Gordon Earl Mitchell

First Name: 
Middle Name: 
Last Name: 
Date Enlisted: 
Wednesday, June 14, 1916
Rank at Enlistment: 
45th Battalion
C Company
British War Medal
Victory Medal

Gordon Earl Mitchell (Service No 2678) was born in 1885.

He lived on Pioneer Road, Bellambi with his wife Minnie Ellen Mitchell and worked as a carpenter at the time of his enlistment.

He was in his early thirties when he enlisted in the war and joined the 45th Battalion 6 Reinforcements.

After enlisting on 19 June 1916, it was nearly four months before Gordon Mitchell left Australia. The troop carrier took six weeks to reach Plymouth and from there he went to Codford camp for training on Salisbury Plain for nearly three months. During that time he was admitted to hospital with a cold. Gordon did not join the Battalion until March 1917.

The Messines Ridge Offensive began on 7 June. There was a two hour delay due to having to wait to synchronise with a British attack. Because of the delay, the message did not reach the Battalion in time and the men were already over the crest of the ridge and in full view which gave the Germans warning and time to prepare. The German counter attack led to every officer being killed or wounded. There was also a misunderstanding amongst the Allies’ artillery and they inflicted casualties on their own men. Gordon was wounded on that day, taking a bullet in the right shoulder. That bullet was never removed.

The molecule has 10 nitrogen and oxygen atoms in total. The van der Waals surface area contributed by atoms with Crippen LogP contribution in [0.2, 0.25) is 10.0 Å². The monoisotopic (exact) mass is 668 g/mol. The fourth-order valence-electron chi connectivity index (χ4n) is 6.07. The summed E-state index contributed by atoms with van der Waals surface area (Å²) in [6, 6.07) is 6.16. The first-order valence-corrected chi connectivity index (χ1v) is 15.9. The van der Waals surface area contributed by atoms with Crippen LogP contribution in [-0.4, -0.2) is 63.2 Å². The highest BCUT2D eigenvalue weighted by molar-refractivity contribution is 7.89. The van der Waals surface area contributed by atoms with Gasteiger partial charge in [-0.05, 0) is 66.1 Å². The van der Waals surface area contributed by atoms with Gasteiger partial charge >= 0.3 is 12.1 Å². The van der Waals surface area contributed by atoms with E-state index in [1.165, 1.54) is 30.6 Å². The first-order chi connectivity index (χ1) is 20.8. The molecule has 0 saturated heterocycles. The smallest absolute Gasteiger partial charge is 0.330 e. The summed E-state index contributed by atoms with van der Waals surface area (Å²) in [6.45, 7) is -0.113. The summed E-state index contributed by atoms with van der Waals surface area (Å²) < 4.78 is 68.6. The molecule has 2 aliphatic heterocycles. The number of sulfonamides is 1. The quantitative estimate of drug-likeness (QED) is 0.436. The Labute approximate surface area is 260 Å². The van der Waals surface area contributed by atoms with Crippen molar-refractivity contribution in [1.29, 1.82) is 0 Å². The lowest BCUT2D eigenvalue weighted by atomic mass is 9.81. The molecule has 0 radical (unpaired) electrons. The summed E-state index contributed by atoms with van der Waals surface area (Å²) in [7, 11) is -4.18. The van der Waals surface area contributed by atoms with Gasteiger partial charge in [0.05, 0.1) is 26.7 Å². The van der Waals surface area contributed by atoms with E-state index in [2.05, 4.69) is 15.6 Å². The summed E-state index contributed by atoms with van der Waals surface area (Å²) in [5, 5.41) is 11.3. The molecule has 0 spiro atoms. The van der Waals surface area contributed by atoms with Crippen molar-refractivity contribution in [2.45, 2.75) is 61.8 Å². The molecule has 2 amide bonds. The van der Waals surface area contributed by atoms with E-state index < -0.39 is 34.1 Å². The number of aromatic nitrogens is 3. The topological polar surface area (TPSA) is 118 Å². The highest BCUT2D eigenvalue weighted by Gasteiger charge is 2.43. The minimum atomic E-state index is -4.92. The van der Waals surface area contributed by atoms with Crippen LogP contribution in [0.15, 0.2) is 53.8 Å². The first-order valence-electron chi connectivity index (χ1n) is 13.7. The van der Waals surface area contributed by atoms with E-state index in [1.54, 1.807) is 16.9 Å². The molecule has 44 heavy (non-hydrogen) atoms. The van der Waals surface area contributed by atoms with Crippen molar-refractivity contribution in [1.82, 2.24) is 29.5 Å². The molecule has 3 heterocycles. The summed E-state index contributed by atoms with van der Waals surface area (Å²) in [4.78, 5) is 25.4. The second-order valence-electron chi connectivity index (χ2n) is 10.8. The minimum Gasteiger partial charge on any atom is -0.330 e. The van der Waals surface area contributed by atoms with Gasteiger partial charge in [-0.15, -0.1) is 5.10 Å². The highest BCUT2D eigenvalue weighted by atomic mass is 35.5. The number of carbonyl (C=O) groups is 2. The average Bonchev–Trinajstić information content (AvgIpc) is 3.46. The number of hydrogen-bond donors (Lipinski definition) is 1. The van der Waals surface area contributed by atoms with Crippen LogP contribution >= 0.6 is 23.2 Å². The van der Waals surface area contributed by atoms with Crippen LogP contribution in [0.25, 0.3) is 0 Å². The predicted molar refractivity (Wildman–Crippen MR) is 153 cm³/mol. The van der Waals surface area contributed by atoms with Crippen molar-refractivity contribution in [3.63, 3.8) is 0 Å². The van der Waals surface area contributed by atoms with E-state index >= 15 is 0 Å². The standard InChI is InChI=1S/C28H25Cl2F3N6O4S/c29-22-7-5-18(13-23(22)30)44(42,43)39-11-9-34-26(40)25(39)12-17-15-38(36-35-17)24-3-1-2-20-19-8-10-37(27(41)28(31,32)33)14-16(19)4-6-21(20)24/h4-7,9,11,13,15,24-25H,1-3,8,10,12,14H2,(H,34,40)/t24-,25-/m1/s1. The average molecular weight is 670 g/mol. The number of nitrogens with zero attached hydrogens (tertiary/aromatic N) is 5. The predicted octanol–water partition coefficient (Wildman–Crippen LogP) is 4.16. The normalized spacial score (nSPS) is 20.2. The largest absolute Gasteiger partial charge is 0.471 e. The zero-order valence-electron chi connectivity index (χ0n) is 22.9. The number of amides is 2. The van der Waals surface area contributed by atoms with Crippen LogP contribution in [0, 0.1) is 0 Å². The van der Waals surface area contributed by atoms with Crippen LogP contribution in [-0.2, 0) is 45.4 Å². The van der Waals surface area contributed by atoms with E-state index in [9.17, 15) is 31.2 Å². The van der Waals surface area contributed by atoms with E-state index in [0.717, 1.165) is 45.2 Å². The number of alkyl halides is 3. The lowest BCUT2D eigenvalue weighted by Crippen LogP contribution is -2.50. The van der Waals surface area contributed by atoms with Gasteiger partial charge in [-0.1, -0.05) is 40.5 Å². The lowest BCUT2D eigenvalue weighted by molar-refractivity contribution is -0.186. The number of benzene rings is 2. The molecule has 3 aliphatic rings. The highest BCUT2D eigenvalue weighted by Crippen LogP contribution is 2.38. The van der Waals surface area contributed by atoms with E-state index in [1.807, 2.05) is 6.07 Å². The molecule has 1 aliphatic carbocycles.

The 45th Battalion including Gordon were involved in action at Broodenseinde, Spoilbank and Hollebeke.

On 5 April 1918 at Dernancourt, the 45th Battalion suffered 27 killed, 80 wounded and 10 missing. Gordon was one of the missing. He had been gassed and taken prisoner by the Germans.

After the war, he was repatriated from Germany, reaching England on 22 November. He was in hospital for a few weeks, had a few weeks leave and then waited few weeks waiting for a ship. He eventually left England on 9 February 1919. It took six weeks to get home and his mother died halfway through his journey back.

Upon his return, he waited six months before his official discharge from the AIF. He was pronounced medically unfit, debilitated at 34 years of age. He survived the war but it took a heavy toll on his health; he died in his mid-60s from the effects of the gas.


Lee, J.E, The Chronicle of the 45th Battalion A.I.F, Australian Defence League, Sydney, 1926.


Milton House in Bellambi

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